Connect Five: UK telecommunications companies to gain more rights to deploy 5G equipment

September 12, 2019

2 min read

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What's going on here?

Telecoms operators will be given enhanced rights to upgrade their equipment to improve 5G services and mobile coverage.

What does this mean?

Government proposals are set to expand on development rights already found in the Electronic Communications Code and ease regulation. Telecommunications companies (telcos) will now be able to increase the height and width of masts to get more coverage. Restrictions on where masts can be placed, such as next to major roads, will also ease. This is a part of the government’s plan to roll out 5G, which has also included testbeds and increased funding. £160 million was set out in the 2017 budget for 5G funding to ensure more coverage in rural areas. Recently £40 million has been invested in testbeds in the manufacturing and logistics sectors.

What's the big picture effect?

There have been calls for more investment to be made. Planning law expert Reza Newton of Pinsent Masons explains “despite its stated aim to be a global leader in 5G, these proposals are far from extreme and show a healthy respect for concerns over the local impacts of infrastructure proliferation, meaning that any truly significant developments will still require the express grant of planning permission”.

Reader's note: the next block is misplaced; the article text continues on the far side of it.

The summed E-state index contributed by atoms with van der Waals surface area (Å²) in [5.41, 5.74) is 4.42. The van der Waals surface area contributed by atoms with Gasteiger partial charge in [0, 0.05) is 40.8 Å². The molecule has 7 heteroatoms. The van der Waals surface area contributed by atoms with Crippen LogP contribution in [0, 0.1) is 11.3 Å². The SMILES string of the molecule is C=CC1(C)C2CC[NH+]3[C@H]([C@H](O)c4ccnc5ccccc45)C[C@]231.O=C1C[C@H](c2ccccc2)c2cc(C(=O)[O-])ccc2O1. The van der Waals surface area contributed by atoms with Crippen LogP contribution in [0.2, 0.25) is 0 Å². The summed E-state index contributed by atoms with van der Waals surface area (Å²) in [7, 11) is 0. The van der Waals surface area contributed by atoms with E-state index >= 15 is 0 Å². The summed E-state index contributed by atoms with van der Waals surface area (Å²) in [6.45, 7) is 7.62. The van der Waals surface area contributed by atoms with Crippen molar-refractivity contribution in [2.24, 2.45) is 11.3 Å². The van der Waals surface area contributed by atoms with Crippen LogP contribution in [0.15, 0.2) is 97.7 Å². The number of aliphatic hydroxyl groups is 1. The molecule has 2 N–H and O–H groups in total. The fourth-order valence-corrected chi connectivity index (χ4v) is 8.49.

These proposals add to the 5G testbeds and trials programme announced in 2017. This involved the creation of 5G networks for test purposes. Yet a recent Infrastructure Project Authority (IPA) report criticised the programme due to a lack of available equipment. This is because suppliers would rather supply large customers rather than government funded SMEs.

Simplifying processes and taking down red tape will encourage innovation in order to meet digital connectivity targets. With 4G the UK was behind many other countries in the launch, however with 5G the UK is hoping to be one of the leaders. These proposals also emphasise using existing buildings so the development will have less of a visual impact.  The deregulation is not just for consumers to have better coverage, but also to improve industrial growth and productivity. The consultation for larger masts will close on the 4th of November.

Report written by Elizabeth Marshall

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